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What is Mindfulness-Based Cognitive Therapy?

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Mindfulness-based cognitive therapy helps kids by teaching them how to think and feel more healthily. It’s like giving their minds a workout to feel better and be more focused.

Frequently Asked Question


Is MBCT suitable for children with different needs?

Yes, MBCT is adaptable and can be tailored to suit various needs. Its flexible techniques can benefit children with conditions like ADHD, autism, anxiety, and more, fostering emotional resilience and self-awareness.

Can MBCT be integrated into daily routines?

Absolutely. MBCT involves simple practices like mindful breathing, thought observation, and body awareness, which can be easily incorporated into a child’s daily routine. Consistency can lead to lasting positive changes.

Can MBCT be practiced at home with parents?

Absolutely. Parents can learn and practice MBCT techniques alongside their kids. This fosters a supportive environment where the whole family can benefit from improved emotional well-being.

Is MBCT a replacement for other therapies and treatments?

MBCT can complement other therapies and treatments, enhancing their effectiveness. It provides a valuable set of skills that can empower kids to better manage their emotions and thoughts in various situations.

Scientific Definition


Mindfulness-based cognitive therapy is a special way of helping kids with special needs. It combines two important things: mindfulness and cognitive therapy. Mindfulness means paying attention to the present moment without judging it. Cognitive therapy is about changing how we think to feel better. When these two ideas come together, kids learn to manage their thoughts and feelings positively. This helps them handle challenges and emotions, which is really helpful for kids with special needs. It’s like giving them tools to understand and navigate their thoughts and feelings, making life easier.

Real World Example of Mindfulness-Based Cognitive Therapy

Meet Susie, a curious and energetic 8-year-old with a big heart and unique abilities. One day, Susie’s teacher introduced her to Mindfulness-based Cognitive Therapy (MBCT) to help her better understand her emotions and focus her thoughts. Here’s how it went:

  • Morning Mindfulness: Susie started with a deep breath every day, feeling the air filling her tummy like a balloon. This helped her start the day calmly.
  • Thought Cloud: Susie imagined her thoughts as fluffy clouds passing by. Some clouds were happy, and some were a bit gray. She learned she could watch them without getting carried away.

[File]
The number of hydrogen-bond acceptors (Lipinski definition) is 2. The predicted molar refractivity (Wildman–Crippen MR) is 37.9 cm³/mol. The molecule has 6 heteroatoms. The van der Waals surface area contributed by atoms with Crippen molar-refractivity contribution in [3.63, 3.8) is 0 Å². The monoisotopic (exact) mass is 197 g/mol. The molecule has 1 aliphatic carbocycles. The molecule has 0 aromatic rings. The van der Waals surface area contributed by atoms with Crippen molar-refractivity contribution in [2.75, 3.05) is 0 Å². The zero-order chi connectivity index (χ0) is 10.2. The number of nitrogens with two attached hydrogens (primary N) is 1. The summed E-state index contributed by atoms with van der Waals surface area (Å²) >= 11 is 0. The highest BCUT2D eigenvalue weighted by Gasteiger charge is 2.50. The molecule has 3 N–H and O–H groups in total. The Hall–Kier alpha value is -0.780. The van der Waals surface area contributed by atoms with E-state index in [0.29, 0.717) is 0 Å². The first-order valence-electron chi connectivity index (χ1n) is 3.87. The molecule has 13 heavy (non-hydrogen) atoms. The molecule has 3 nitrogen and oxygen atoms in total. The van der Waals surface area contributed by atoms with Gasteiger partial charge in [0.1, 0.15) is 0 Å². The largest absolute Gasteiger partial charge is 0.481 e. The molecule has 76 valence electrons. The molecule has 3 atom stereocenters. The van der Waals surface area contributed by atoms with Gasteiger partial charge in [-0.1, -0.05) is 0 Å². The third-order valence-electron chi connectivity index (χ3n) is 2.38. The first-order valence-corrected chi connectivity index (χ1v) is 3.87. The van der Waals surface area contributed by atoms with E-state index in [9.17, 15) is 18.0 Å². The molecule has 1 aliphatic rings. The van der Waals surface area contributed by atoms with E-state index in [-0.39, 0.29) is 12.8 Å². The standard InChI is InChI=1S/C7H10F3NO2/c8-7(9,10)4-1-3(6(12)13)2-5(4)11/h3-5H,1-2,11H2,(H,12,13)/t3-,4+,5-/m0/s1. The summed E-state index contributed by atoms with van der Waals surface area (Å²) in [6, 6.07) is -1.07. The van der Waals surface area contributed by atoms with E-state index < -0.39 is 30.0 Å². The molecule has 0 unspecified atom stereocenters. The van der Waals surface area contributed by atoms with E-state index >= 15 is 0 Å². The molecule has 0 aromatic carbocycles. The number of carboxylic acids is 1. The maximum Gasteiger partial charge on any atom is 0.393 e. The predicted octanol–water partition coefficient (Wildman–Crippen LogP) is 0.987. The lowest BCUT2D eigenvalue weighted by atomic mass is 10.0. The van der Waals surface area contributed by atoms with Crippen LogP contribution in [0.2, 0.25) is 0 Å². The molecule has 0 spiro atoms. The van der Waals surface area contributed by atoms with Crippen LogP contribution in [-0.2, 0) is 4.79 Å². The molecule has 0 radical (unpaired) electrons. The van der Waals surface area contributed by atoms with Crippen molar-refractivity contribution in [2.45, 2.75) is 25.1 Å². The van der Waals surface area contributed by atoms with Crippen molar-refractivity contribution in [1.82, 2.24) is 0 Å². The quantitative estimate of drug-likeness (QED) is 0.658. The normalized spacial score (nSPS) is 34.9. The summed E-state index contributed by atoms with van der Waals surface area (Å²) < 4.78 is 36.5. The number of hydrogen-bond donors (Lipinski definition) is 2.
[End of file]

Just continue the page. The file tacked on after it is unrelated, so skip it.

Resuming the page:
• Body Detective: When Susie felt nervous, she became a “body detective.” She closed her eyes and noticed where she felt tense. Then she relaxed those parts with deep breaths.
  • Thankful Tree: Susie kept a “thankful tree” in her mind. She added leaves of things she was grateful for each day. It made her heart feel warm.
  • Magic Jar: Susie had a “magic jar” to put her worries. She knew they were safe there, and it helped her mind feel lighter.
  • Happy Hobby: Susie found joy in drawing. When she drew, her thoughts were only about the colors and shapes.

With MBCT and her creative imagination, Susie learned to handle feelings like a brave explorer. Each day became an adventure in understanding her thoughts and feelings, making her unique journey even brighter.

How Does Mindfulness-Based Cognitive Therapy Work?

Mindfulness-based cognitive therapy works by helping kids become aware of their thoughts and feelings and teaching them how to respond positively. Here are some ways it works:

  • Mindful Breathing: Kids learn to focus on their breath. They can use deep breaths to calm down when they get anxious or upset.
  • Thought Observation: They practice noticing their thoughts without getting overwhelmed. This helps them choose how to react.
  • Body Awareness: Kids pay attention to how their body feels. This helps them recognize when they’re stressed and need to relax.
  • Gratitude Exercises: They learn to appreciate good things in their lives, boosting their mood and resilience.
  • Mindful Activities: Kids engage in activities like drawing or yoga, where they concentrate on the present moment.

 Mindfulness-based cognitive therapy empowers kids with special needs to manage emotions, complemented by Goally’s versatile tablet apps for life skills, emotional regulation, and social interactions.